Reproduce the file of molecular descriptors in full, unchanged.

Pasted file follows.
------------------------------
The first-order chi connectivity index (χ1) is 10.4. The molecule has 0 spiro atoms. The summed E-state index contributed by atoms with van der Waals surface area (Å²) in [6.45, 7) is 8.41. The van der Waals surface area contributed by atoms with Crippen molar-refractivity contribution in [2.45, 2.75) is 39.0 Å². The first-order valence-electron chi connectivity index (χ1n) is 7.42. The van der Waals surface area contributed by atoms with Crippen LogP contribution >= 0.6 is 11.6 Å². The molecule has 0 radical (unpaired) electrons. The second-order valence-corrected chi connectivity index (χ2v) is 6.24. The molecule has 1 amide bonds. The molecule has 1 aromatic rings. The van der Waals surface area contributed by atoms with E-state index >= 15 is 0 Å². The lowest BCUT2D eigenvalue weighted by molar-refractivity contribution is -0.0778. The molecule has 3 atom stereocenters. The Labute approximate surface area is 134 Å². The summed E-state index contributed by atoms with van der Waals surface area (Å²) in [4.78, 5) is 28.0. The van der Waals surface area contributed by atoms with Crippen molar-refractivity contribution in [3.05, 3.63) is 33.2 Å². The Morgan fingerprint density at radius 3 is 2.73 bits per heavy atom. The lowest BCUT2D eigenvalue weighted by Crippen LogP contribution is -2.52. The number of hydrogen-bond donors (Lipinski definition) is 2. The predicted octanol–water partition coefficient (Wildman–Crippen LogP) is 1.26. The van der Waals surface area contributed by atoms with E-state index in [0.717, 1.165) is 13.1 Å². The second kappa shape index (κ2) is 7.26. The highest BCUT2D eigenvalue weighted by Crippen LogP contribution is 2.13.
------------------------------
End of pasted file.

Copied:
The first-order chi connectivity index (χ1) is 10.4. The molecule has 0 spiro atoms. The summed E-state index contributed by atoms with van der Waals surface area (Å²) in [6.45, 7) is 8.41. The van der Waals surface area contributed by atoms with Crippen molar-refractivity contribution in [2.45, 2.75) is 39.0 Å². The first-order valence-electron chi connectivity index (χ1n) is 7.42. The van der Waals surface area contributed by atoms with Crippen LogP contribution >= 0.6 is 11.6 Å². The molecule has 0 radical (unpaired) electrons. The second-order valence-corrected chi connectivity index (χ2v) is 6.24. The molecule has 1 amide bonds. The molecule has 1 aromatic rings. The van der Waals surface area contributed by atoms with E-state index >= 15 is 0 Å². The lowest BCUT2D eigenvalue weighted by molar-refractivity contribution is -0.0778. The molecule has 3 atom stereocenters. The Labute approximate surface area is 134 Å². The summed E-state index contributed by atoms with van der Waals surface area (Å²) in [4.78, 5) is 28.0. The van der Waals surface area contributed by atoms with Crippen molar-refractivity contribution in [3.05, 3.63) is 33.2 Å². The Morgan fingerprint density at radius 3 is 2.73 bits per heavy atom. The lowest BCUT2D eigenvalue weighted by Crippen LogP contribution is -2.52. The number of hydrogen-bond donors (Lipinski definition) is 2. The predicted octanol–water partition coefficient (Wildman–Crippen LogP) is 1.26. The van der Waals surface area contributed by atoms with E-state index in [0.717, 1.165) is 13.1 Å². The second kappa shape index (κ2) is 7.26. The highest BCUT2D eigenvalue weighted by Crippen LogP contribution is 2.13.